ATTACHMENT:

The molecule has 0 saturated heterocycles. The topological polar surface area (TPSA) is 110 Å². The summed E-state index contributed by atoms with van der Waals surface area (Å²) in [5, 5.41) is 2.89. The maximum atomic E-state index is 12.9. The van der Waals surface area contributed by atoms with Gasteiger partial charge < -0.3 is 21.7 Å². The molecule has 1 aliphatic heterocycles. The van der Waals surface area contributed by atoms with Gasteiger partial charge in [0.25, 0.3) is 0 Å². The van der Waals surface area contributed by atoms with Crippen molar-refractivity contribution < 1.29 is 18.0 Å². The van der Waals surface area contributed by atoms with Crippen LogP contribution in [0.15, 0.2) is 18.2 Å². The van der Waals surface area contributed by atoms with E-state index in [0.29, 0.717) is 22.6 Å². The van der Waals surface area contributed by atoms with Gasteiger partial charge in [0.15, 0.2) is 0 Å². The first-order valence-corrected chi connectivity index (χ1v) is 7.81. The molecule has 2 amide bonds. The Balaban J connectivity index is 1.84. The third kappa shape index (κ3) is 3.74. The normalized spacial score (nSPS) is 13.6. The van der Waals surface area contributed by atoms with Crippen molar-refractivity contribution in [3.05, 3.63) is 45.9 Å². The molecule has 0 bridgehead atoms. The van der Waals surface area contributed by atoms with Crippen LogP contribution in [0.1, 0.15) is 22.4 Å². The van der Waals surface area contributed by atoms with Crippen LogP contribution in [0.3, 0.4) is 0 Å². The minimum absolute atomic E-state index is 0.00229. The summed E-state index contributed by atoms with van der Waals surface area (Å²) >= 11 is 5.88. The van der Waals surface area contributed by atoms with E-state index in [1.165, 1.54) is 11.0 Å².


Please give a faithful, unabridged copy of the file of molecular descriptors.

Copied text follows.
The molecule has 0 saturated heterocycles. The topological polar surface area (TPSA) is 110 Å². The summed E-state index contributed by atoms with van der Waals surface area (Å²) in [5, 5.41) is 2.89. The maximum atomic E-state index is 12.9. The van der Waals surface area contributed by atoms with Gasteiger partial charge < -0.3 is 21.7 Å². The molecule has 1 aliphatic heterocycles. The van der Waals surface area contributed by atoms with Gasteiger partial charge in [0.25, 0.3) is 0 Å². The van der Waals surface area contributed by atoms with Crippen molar-refractivity contribution < 1.29 is 18.0 Å². The van der Waals surface area contributed by atoms with Crippen LogP contribution in [0.15, 0.2) is 18.2 Å². The van der Waals surface area contributed by atoms with E-state index in [0.29, 0.717) is 22.6 Å². The van der Waals surface area contributed by atoms with Gasteiger partial charge in [0.15, 0.2) is 0 Å². The first-order valence-corrected chi connectivity index (χ1v) is 7.81. The molecule has 2 amide bonds. The Balaban J connectivity index is 1.84. The third kappa shape index (κ3) is 3.74. The normalized spacial score (nSPS) is 13.6. The van der Waals surface area contributed by atoms with Crippen molar-refractivity contribution in [3.05, 3.63) is 45.9 Å². The molecule has 0 bridgehead atoms. The van der Waals surface area contributed by atoms with Crippen LogP contribution in [0.1, 0.15) is 22.4 Å². The van der Waals surface area contributed by atoms with Crippen LogP contribution in [0.3, 0.4) is 0 Å². The minimum absolute atomic E-state index is 0.00229. The summed E-state index contributed by atoms with van der Waals surface area (Å²) >= 11 is 5.88. The van der Waals surface area contributed by atoms with E-state index in [1.165, 1.54) is 11.0 Å².